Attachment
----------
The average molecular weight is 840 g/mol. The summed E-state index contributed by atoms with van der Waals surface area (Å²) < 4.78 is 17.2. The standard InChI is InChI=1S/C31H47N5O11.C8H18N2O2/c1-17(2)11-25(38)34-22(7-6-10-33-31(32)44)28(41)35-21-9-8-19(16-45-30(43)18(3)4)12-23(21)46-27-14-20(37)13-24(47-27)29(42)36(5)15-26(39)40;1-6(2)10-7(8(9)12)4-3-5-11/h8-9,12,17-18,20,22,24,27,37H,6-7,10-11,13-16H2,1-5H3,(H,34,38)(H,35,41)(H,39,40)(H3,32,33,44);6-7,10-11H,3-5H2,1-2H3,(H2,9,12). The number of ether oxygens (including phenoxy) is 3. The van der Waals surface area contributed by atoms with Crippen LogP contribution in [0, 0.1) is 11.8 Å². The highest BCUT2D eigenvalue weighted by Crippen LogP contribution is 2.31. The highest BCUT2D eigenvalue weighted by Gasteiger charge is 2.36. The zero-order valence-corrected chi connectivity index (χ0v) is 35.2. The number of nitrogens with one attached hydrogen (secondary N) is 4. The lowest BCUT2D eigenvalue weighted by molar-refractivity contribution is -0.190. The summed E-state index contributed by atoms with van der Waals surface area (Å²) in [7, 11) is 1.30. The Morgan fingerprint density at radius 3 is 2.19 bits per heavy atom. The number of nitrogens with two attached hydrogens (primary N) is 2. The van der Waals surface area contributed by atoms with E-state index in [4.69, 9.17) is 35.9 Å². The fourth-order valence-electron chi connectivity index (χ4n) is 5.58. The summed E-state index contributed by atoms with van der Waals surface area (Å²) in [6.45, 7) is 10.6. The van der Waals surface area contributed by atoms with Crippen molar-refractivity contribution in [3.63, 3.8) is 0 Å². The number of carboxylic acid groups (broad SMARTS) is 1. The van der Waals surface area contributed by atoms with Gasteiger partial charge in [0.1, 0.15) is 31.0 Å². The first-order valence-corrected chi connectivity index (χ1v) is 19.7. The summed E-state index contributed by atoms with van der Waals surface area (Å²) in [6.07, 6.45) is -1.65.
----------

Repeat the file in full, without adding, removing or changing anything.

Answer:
The average molecular weight is 840 g/mol. The summed E-state index contributed by atoms with van der Waals surface area (Å²) < 4.78 is 17.2. The standard InChI is InChI=1S/C31H47N5O11.C8H18N2O2/c1-17(2)11-25(38)34-22(7-6-10-33-31(32)44)28(41)35-21-9-8-19(16-45-30(43)18(3)4)12-23(21)46-27-14-20(37)13-24(47-27)29(42)36(5)15-26(39)40;1-6(2)10-7(8(9)12)4-3-5-11/h8-9,12,17-18,20,22,24,27,37H,6-7,10-11,13-16H2,1-5H3,(H,34,38)(H,35,41)(H,39,40)(H3,32,33,44);6-7,10-11H,3-5H2,1-2H3,(H2,9,12). The number of ether oxygens (including phenoxy) is 3. The van der Waals surface area contributed by atoms with Crippen LogP contribution in [0, 0.1) is 11.8 Å². The highest BCUT2D eigenvalue weighted by Crippen LogP contribution is 2.31. The highest BCUT2D eigenvalue weighted by Gasteiger charge is 2.36. The zero-order valence-corrected chi connectivity index (χ0v) is 35.2. The number of nitrogens with one attached hydrogen (secondary N) is 4. The lowest BCUT2D eigenvalue weighted by molar-refractivity contribution is -0.190. The summed E-state index contributed by atoms with van der Waals surface area (Å²) in [7, 11) is 1.30. The Morgan fingerprint density at radius 3 is 2.19 bits per heavy atom. The number of nitrogens with two attached hydrogens (primary N) is 2. The van der Waals surface area contributed by atoms with E-state index in [4.69, 9.17) is 35.9 Å². The fourth-order valence-electron chi connectivity index (χ4n) is 5.58. The summed E-state index contributed by atoms with van der Waals surface area (Å²) in [6.45, 7) is 10.6. The van der Waals surface area contributed by atoms with Crippen molar-refractivity contribution in [3.63, 3.8) is 0 Å². The number of carboxylic acid groups (broad SMARTS) is 1. The van der Waals surface area contributed by atoms with Gasteiger partial charge in [0.1, 0.15) is 31.0 Å². The first-order valence-corrected chi connectivity index (χ1v) is 19.7. The summed E-state index contributed by atoms with van der Waals surface area (Å²) in [6.07, 6.45) is -1.65.